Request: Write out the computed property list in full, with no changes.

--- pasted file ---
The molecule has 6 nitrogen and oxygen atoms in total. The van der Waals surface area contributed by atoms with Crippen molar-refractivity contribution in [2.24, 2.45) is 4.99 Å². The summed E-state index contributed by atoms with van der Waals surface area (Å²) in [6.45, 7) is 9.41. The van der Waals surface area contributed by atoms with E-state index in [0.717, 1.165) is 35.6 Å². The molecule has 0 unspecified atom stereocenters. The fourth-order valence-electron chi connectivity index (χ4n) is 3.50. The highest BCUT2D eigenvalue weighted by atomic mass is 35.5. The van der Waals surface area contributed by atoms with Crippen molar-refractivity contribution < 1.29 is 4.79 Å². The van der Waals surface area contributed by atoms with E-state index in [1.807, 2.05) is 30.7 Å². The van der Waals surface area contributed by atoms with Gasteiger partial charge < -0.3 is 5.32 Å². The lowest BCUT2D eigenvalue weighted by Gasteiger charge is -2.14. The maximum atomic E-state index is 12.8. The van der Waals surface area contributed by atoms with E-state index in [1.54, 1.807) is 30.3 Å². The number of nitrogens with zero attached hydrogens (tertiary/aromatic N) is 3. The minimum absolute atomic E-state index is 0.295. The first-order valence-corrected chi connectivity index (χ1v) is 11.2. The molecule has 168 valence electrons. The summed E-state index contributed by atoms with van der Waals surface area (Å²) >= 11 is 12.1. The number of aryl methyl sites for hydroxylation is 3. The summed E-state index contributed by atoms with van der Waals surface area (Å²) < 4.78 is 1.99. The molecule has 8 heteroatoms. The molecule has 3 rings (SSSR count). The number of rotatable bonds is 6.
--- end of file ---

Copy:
The molecule has 6 nitrogen and oxygen atoms in total. The van der Waals surface area contributed by atoms with Crippen molar-refractivity contribution in [2.24, 2.45) is 4.99 Å². The summed E-state index contributed by atoms with van der Waals surface area (Å²) in [6.45, 7) is 9.41. The van der Waals surface area contributed by atoms with E-state index in [0.717, 1.165) is 35.6 Å². The molecule has 0 unspecified atom stereocenters. The fourth-order valence-electron chi connectivity index (χ4n) is 3.50. The highest BCUT2D eigenvalue weighted by atomic mass is 35.5. The van der Waals surface area contributed by atoms with Crippen molar-refractivity contribution < 1.29 is 4.79 Å². The van der Waals surface area contributed by atoms with E-state index in [1.807, 2.05) is 30.7 Å². The van der Waals surface area contributed by atoms with Gasteiger partial charge < -0.3 is 5.32 Å². The lowest BCUT2D eigenvalue weighted by Gasteiger charge is -2.14. The maximum atomic E-state index is 12.8. The van der Waals surface area contributed by atoms with E-state index in [1.54, 1.807) is 30.3 Å². The number of nitrogens with zero attached hydrogens (tertiary/aromatic N) is 3. The minimum absolute atomic E-state index is 0.295. The first-order valence-corrected chi connectivity index (χ1v) is 11.2. The molecule has 168 valence electrons. The summed E-state index contributed by atoms with van der Waals surface area (Å²) >= 11 is 12.1. The number of aryl methyl sites for hydroxylation is 3. The summed E-state index contributed by atoms with van der Waals surface area (Å²) < 4.78 is 1.99. The molecule has 8 heteroatoms. The molecule has 3 rings (SSSR count). The number of rotatable bonds is 6.